LETTERS TO THE EDITOR
Devarajan on Roger Riddell's "Why we need a radical re-think of official aid"
Aid delivered results because policy in Africa improved. When the global crisis hit, some oberservers including myself feared that the momentum for economic reforms would be slowed or reversed because the growth those reforms had produced began to decline sharply
Roger Riddell has written a bold and thoughtful article pointing to the many problems that prevent official development assistance from making the best possible contribution to sustainable development. It also highlights the unpredictability of aid, the cost of fragmentation, the rise of special-purpose aid, and the influence of political and commercial interests on who gets what and the fact that much aid does not flow through recipients’ systems. But Riddell does not discuss how recipient countries, especially in sub-Saharan Africa, have managed both aid and their own resources to generate relatively rapid growth and poverty reduction.
In the decade prior to the global financial and economic crisis, Africa experienced a period of sustained and widespread economic growth. From 1998-2008, average GDP growth was over 5% a year. This was not just concentrated among oil producers as some 22 non-oil exporters also experienced more than 4% growth rates during this time. Increased external resources that included aid, debt relief, private capital flows, and remittances as well as high commodity prices, a buoyant global economy and improved macroeconomic policies were all responsible for this growth. The fact that median inflation in Africa in the mid-2000s was half of what it was in the mid-1990s helped too.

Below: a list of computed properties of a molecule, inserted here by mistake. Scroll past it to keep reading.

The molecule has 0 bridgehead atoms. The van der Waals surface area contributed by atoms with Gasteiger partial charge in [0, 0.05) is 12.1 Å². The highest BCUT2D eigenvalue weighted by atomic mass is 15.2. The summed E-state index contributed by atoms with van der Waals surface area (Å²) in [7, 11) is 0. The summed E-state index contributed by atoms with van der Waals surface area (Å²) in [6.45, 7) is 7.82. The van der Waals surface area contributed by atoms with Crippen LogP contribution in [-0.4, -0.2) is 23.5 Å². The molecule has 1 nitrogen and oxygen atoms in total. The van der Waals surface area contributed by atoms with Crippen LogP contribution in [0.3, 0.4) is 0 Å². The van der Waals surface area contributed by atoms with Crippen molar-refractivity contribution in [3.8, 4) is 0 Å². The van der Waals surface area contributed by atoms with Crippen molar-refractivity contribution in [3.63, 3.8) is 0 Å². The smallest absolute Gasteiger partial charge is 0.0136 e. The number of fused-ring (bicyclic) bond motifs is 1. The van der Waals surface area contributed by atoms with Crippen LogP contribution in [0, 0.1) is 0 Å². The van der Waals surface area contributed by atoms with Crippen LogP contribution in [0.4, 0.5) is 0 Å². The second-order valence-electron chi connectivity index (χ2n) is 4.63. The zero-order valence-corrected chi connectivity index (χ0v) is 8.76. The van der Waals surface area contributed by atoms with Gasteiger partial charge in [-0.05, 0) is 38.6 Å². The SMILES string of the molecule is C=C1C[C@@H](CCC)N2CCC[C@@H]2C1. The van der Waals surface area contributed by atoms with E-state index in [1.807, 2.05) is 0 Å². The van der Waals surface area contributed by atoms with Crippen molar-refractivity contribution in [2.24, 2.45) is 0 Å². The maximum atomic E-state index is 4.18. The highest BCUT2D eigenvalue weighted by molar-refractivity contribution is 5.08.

Aid – however poorly it was handed out – delivered results because policy in Africa improved. When the global crisis hit, some observers including myself feared that the momentum for economic reforms would be slowed or reversed because the growth those reforms had produced began to decline sharply. Furthermore, the tendency of developed countries like the U.S. and Britain to run up large deficits and nationalise banks, contrasted sharply with the policies of African governments.
By and large, though, African governments have continued to pursue prudent macroeconomic policies. Those with fiscal space (thanks to prudent policies of the past) such as Zambia and Tanzania, were able to run a modest fiscal stimulus to cushion their economies from an even worse recession. Those that lacked fiscal space, such as Ghana, embarked on a misguided fiscal programme to maintain debt sustainability. Some countries even accelerated their reforms.
In short, the environment for aid in Africa has never been better. While I agree with Roger Riddell’s criticisms of the current aid architecture, his proposals for systemic reform are likely to take some time. Meanwhile, African governments will continue to improve the productivity of all resources, domestic and foreign. The African people cannot be left waiting any longer.